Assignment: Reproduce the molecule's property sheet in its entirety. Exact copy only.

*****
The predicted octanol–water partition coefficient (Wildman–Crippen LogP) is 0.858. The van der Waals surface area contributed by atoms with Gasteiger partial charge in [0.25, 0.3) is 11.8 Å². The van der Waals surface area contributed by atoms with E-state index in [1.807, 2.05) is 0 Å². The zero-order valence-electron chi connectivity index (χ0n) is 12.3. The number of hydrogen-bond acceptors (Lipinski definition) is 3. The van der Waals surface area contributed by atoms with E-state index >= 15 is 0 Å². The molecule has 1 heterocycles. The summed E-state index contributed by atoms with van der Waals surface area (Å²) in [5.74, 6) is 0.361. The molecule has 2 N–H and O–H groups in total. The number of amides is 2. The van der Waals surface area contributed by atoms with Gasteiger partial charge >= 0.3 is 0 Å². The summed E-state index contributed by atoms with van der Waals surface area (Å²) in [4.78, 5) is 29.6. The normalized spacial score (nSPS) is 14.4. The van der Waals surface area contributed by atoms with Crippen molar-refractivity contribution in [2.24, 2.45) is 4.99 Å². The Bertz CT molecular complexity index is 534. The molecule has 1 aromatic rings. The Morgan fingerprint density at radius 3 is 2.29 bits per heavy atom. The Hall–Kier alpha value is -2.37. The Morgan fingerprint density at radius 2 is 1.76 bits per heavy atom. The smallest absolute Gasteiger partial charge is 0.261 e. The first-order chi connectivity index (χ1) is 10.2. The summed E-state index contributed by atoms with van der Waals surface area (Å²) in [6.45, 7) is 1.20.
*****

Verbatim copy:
The predicted octanol–water partition coefficient (Wildman–Crippen LogP) is 0.858. The van der Waals surface area contributed by atoms with Gasteiger partial charge in [0.25, 0.3) is 11.8 Å². The van der Waals surface area contributed by atoms with E-state index in [1.807, 2.05) is 0 Å². The zero-order valence-electron chi connectivity index (χ0n) is 12.3. The number of hydrogen-bond acceptors (Lipinski definition) is 3. The van der Waals surface area contributed by atoms with E-state index >= 15 is 0 Å². The molecule has 1 heterocycles. The summed E-state index contributed by atoms with van der Waals surface area (Å²) in [5.74, 6) is 0.361. The molecule has 2 N–H and O–H groups in total. The number of amides is 2. The van der Waals surface area contributed by atoms with Gasteiger partial charge >= 0.3 is 0 Å². The summed E-state index contributed by atoms with van der Waals surface area (Å²) in [4.78, 5) is 29.6. The normalized spacial score (nSPS) is 14.4. The van der Waals surface area contributed by atoms with Crippen molar-refractivity contribution in [2.24, 2.45) is 4.99 Å². The Bertz CT molecular complexity index is 534. The molecule has 1 aromatic rings. The Morgan fingerprint density at radius 3 is 2.29 bits per heavy atom. The Hall–Kier alpha value is -2.37. The Morgan fingerprint density at radius 2 is 1.76 bits per heavy atom. The smallest absolute Gasteiger partial charge is 0.261 e. The first-order chi connectivity index (χ1) is 10.2. The summed E-state index contributed by atoms with van der Waals surface area (Å²) in [6.45, 7) is 1.20.